To quantify that very large and very unusual change in positioning, in the last month of 2009 the big US bullion banks were net short contracts to deliver 204.8 million ounces when silver was trading in the $19s. In February of this year, literally last week, with silver now in the $28 range the reporting banks were on the net short side of "only" about 95 million ounces. (Less than half as net short now as they were in December of 2009 at much lower prices.)
This is, of course, only for the regulated and more visible futures markets in New York. We are not able to see the bank positioning in the less regulated and more opaque markets overseas, the OTC markets for physical, forwards and swaps.We have to believe that it is no coincidence that the price of silver broke out to new 30-year highs as the largest bullion banks, of which there are less than four and probably just two reporting bullion banks in silver, began closing out their net short futures positions.
We here at Got Gold Report strongly suspect that the amount of real Silver Bullion stored in warehouses and available for lending into the futures or forwards markets has declined to the point where the largest and smartest short sellers have a legitimate concern that metal would be available to borrow in the near future should the buyers of their paper short sales demand delivery. As evidence we can point to large declines in the amount of silver trade clearing reported by the largest members of the London Bullion Market Association, plus the reductions in the combined collective commercial net short positioning we have been writing about.
Add to those signals the chart above which clearly shows that as silver has been rising the bullion banks have been getting smaller in their selling of paper silver, not larger as we would "normally" expect.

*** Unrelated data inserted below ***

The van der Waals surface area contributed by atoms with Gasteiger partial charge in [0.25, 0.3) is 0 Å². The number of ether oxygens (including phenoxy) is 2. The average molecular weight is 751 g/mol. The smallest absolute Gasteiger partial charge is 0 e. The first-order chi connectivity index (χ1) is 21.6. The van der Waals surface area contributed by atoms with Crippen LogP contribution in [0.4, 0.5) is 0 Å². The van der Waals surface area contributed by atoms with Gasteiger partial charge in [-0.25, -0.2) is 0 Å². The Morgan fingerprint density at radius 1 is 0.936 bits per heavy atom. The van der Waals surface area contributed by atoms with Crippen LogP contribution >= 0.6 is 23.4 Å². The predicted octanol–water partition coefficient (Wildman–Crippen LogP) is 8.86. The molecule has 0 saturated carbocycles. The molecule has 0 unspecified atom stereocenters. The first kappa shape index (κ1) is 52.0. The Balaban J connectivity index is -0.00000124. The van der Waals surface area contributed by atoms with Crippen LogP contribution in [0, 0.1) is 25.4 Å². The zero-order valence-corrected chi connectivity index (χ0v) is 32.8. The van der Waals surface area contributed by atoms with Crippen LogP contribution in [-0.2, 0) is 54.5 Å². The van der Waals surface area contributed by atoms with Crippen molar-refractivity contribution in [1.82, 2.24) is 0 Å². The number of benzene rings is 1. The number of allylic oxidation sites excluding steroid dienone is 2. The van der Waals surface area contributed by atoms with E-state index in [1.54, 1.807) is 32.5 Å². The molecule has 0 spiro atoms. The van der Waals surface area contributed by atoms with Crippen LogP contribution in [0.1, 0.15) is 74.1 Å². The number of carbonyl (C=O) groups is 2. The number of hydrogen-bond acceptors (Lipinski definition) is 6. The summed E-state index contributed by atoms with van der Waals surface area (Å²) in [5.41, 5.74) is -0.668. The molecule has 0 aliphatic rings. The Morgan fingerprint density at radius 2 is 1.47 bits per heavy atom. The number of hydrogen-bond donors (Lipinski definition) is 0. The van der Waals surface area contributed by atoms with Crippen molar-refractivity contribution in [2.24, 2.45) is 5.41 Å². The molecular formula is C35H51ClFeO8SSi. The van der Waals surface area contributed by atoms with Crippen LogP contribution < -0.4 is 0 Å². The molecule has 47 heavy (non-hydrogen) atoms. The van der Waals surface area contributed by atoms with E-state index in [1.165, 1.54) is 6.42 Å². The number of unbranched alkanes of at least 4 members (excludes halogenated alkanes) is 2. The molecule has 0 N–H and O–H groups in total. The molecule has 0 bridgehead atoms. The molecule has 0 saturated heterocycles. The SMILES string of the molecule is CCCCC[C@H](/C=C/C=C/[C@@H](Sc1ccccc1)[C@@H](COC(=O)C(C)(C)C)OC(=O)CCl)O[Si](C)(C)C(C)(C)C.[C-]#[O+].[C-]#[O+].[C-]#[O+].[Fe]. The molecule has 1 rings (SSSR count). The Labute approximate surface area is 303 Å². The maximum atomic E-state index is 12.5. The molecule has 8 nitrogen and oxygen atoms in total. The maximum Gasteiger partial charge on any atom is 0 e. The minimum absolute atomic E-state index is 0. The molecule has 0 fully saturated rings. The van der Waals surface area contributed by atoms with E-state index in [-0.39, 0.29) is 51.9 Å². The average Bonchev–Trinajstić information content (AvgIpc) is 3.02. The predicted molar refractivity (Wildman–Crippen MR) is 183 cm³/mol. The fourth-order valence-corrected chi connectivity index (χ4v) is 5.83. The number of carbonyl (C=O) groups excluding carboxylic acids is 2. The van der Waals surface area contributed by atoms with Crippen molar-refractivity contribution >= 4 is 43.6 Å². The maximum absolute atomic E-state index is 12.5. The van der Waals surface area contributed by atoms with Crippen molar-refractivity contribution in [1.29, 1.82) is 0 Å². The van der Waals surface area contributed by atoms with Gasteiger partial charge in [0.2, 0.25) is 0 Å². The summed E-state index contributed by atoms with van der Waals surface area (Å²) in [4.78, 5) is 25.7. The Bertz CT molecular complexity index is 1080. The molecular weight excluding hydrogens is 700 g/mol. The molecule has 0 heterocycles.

We also strongly suspect that demand for physical silver at the moment is not, repeat not, as price sensitive as it has been in the past. In other words we get the feeling that silver accumulators in this market are not yet done hoarding. We think the large accumulators of silver are convinced that a structural shortage of commercial sized bars of silver lies ahead. If true, that helps to explain why silver saw heavy demand and checked up well above where we expected it to last week.
What should we think when the smartest players in the game are no longer willing to sell short? And who then is replacing them as the big seller in this market? And, do they realize that the best-connected former Big Sellers are scared to sell the market short now? When there is very little metal to borrow, short sellers become reluctant to take the short side.
If the strongest, best funded, best bullion-connected banks (the largest of which is J.P.Morgan Chase) cannot find metal to borrow – when it is they that have the largest, soccer-field sized warehouses (plural) of metal stored for their own accounts and for clients in the world, in London, then we tip our hat to those who are brave enough to think they can find metal to sell short in this tightening market.
We think that means that the "strength" of the short side is declining, by the way, and that probably means a much more volatile silver market just ahead. Cue Samuel L. Jackson's voice: "Hold onto your butts..."
That is all for now, but there is more to come.